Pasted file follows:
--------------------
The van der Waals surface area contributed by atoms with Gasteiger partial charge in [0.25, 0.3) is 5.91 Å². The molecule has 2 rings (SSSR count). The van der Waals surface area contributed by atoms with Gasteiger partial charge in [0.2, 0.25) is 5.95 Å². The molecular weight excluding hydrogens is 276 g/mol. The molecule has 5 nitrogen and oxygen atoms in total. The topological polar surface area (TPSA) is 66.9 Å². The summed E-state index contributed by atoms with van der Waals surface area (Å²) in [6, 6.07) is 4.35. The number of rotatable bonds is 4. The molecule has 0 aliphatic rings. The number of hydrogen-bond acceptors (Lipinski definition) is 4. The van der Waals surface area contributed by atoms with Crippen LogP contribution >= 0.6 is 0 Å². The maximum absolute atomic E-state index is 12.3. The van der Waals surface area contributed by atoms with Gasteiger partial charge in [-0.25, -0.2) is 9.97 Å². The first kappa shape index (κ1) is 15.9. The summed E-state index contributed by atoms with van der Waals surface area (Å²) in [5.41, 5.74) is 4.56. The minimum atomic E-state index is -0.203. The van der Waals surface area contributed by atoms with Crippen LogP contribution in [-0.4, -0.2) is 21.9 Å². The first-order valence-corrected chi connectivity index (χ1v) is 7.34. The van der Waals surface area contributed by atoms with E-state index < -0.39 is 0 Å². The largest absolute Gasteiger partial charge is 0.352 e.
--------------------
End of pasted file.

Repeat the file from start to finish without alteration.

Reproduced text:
The van der Waals surface area contributed by atoms with Gasteiger partial charge in [0.25, 0.3) is 5.91 Å². The molecule has 2 rings (SSSR count). The van der Waals surface area contributed by atoms with Gasteiger partial charge in [0.2, 0.25) is 5.95 Å². The molecular weight excluding hydrogens is 276 g/mol. The molecule has 5 nitrogen and oxygen atoms in total. The topological polar surface area (TPSA) is 66.9 Å². The summed E-state index contributed by atoms with van der Waals surface area (Å²) in [6, 6.07) is 4.35. The number of rotatable bonds is 4. The molecule has 0 aliphatic rings. The number of hydrogen-bond acceptors (Lipinski definition) is 4. The van der Waals surface area contributed by atoms with Crippen LogP contribution >= 0.6 is 0 Å². The maximum absolute atomic E-state index is 12.3. The van der Waals surface area contributed by atoms with Gasteiger partial charge in [-0.25, -0.2) is 9.97 Å². The first kappa shape index (κ1) is 15.9. The summed E-state index contributed by atoms with van der Waals surface area (Å²) in [5.41, 5.74) is 4.56. The minimum atomic E-state index is -0.203. The van der Waals surface area contributed by atoms with Crippen LogP contribution in [-0.4, -0.2) is 21.9 Å². The first-order valence-corrected chi connectivity index (χ1v) is 7.34. The van der Waals surface area contributed by atoms with E-state index < -0.39 is 0 Å². The largest absolute Gasteiger partial charge is 0.352 e.